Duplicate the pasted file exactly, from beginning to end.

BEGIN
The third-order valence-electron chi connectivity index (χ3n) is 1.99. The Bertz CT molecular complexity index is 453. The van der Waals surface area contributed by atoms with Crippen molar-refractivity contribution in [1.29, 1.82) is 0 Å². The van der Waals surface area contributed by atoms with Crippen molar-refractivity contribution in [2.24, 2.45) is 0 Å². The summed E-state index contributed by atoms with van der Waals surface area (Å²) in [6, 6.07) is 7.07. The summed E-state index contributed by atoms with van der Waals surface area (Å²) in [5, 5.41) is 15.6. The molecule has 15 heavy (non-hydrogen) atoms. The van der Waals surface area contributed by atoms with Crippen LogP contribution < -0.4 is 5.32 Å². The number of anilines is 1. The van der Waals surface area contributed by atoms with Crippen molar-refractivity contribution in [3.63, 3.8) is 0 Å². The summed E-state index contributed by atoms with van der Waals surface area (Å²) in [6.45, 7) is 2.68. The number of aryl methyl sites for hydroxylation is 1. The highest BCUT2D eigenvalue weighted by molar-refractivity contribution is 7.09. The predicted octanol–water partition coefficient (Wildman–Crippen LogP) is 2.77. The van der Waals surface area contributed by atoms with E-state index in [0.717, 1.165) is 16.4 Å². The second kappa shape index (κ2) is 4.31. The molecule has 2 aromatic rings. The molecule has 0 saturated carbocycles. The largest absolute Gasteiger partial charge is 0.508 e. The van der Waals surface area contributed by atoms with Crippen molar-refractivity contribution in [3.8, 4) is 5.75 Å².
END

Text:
The third-order valence-electron chi connectivity index (χ3n) is 1.99. The Bertz CT molecular complexity index is 453. The van der Waals surface area contributed by atoms with Crippen molar-refractivity contribution in [1.29, 1.82) is 0 Å². The van der Waals surface area contributed by atoms with Crippen molar-refractivity contribution in [2.24, 2.45) is 0 Å². The summed E-state index contributed by atoms with van der Waals surface area (Å²) in [6, 6.07) is 7.07. The summed E-state index contributed by atoms with van der Waals surface area (Å²) in [5, 5.41) is 15.6. The molecule has 15 heavy (non-hydrogen) atoms. The van der Waals surface area contributed by atoms with Crippen LogP contribution < -0.4 is 5.32 Å². The number of anilines is 1. The van der Waals surface area contributed by atoms with Crippen molar-refractivity contribution in [3.63, 3.8) is 0 Å². The summed E-state index contributed by atoms with van der Waals surface area (Å²) in [6.45, 7) is 2.68. The number of aryl methyl sites for hydroxylation is 1. The highest BCUT2D eigenvalue weighted by molar-refractivity contribution is 7.09. The predicted octanol–water partition coefficient (Wildman–Crippen LogP) is 2.77. The van der Waals surface area contributed by atoms with E-state index in [0.717, 1.165) is 16.4 Å². The second kappa shape index (κ2) is 4.31. The molecule has 2 aromatic rings. The molecule has 0 saturated carbocycles. The largest absolute Gasteiger partial charge is 0.508 e. The van der Waals surface area contributed by atoms with Crippen molar-refractivity contribution in [3.8, 4) is 5.75 Å².